The Exchange Diet
This is what used to be called the American Diabetes Association (ADA) diet.
Their original recommendations were for ones meals to consist of
- 50-60% carbohydrates,
- 10-20% protein
- and less than 30% fats.
Obviously this is a high carb, low fat diet.
This has now been renamed the exchange diet.
(The ADA, having had a slight change of mind, now states that no one diet works for everyone and are suggesting 10-20% protein with the rest of the calories of the meal to consists of carbohydrates and fats.)
How this diet works :-
Foods are divided into 6 groups and each food within that group has an exact serving size.
The groups are:-
- Breads and Starches
- Meat and Meat Substitutes
What is meant by exact serving sizes within a group is easier to understand once you see an example of such a group. For instance let us take a look at fats. (note – this is just an example, it may not be accurate)
1/8 of a medium avocado pear.
1 tablespoon regular cream cheese.
1 teaspoon margarine.
1 teaspoon mayonnaise.
6 cashew nuts,
10 peanuts, or
4 pecan halves.
1 tsp. Oil.
2 teaspoons peanut butter.
1 Tablespoon salad dressing.
Your dietician will work out a meal plan depending on your required calorie intake. This will include a list of the number of servings of food you can eat from each of the food groups at each meal. You can then decide which of the foods from within that group you would like to eat at each meal. Any will do as long as you stick to the right number.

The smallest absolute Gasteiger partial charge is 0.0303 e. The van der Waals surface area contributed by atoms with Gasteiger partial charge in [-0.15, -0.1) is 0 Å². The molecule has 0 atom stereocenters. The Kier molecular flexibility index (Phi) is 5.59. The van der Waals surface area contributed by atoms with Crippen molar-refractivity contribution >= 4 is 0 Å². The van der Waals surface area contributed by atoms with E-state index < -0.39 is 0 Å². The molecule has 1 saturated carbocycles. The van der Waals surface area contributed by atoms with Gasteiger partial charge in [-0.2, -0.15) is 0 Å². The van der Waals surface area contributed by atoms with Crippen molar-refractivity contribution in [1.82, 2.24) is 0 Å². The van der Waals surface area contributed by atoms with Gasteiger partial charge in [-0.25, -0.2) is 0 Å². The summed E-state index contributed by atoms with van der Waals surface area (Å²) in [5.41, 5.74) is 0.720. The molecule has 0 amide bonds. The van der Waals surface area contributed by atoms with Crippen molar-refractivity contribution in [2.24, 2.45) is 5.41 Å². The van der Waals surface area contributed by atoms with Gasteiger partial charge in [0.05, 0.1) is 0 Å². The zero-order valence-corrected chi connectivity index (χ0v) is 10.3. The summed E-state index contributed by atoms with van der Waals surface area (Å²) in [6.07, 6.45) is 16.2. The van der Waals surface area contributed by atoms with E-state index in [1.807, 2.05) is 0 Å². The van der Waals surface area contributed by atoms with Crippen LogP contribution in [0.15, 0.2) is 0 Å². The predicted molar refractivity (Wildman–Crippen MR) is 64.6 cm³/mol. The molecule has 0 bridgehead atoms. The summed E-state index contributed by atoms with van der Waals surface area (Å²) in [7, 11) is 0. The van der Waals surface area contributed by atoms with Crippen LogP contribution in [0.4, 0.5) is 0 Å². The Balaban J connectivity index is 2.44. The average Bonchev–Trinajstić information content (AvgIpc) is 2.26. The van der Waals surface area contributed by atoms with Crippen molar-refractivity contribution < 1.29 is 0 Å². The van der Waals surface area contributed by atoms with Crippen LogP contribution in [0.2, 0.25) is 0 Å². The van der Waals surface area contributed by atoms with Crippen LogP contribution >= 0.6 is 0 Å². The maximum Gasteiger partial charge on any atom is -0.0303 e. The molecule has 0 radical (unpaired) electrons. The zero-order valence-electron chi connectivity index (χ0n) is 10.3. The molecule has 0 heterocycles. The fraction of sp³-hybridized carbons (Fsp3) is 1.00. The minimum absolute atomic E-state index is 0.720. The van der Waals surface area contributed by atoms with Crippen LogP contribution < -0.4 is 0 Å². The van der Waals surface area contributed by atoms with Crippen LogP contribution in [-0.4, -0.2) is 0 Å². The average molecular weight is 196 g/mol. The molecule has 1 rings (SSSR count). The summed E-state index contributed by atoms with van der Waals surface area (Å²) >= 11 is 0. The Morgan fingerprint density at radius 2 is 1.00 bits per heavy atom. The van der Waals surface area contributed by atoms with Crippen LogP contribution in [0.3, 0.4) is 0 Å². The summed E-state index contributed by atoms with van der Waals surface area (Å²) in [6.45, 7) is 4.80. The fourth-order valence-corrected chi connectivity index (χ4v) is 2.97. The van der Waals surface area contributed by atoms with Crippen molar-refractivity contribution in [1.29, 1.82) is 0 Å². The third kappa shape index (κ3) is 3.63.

For instance you might be allowed two food servings from the fat group. You can then decide whether you want to have peanut butter and cream cheese. Or a double helping of cream cheese, or maybe a helping of margarine and some nuts.
Here’s where the ‘exchange’ name came from, you can exchange any one food within a group for any other food within the same group, never with one from another group.
There are some foods that you may not eat! These are what one would expect, the cakes, puddings and such like that are full of sugars.
Then there are the ones that are considered ‘free foods’ that you can eat as often as you like.
- Water -Carbonated or flavoured water (sugar-free)
- Club soda
- Coffee: regular or decaffeinated
- Diet soft drinks (sugar-free)
- Drink mixes, sugar-free
- Mineral water
- Tonic water (sugar-free)
- Butter flavouring (fat-free)
- Flavoured extracts
- Hot pepper sauce
- Lemon juice
- Lime juice
- Nonstick pan spray
- Wine in cooking
- Worcestershire or soy sauce
- Bouillon or broth (fat-free)
- Flavoured gelatine (sugar-free)
- Gum (sugar-free)
- Sugar substitutes (aspartame, saccharin or acesulfame-K)
- Unflavoured gelatine (plain)
The advantages of this diet is that it is possible to tailor it to suit your personal likes and dislikes. It also gives you some freedom as you can eat out anywhere as long as you keep within your plan. It also is less restricting in the types of food you can eat compared to many other diets. Keep your portions correct and just about anything goes!
The disadvantages are that for some it can be very confusing. Also, at least to start with, you need to weigh or measure all food and drink until you have a very accurate idea of what a portion looks like – buy those scales immediately you start this diet! These weights and measures need to be checked every now and again because portions, especially of ones favourite foods, have a alarming tendency to creep upwards.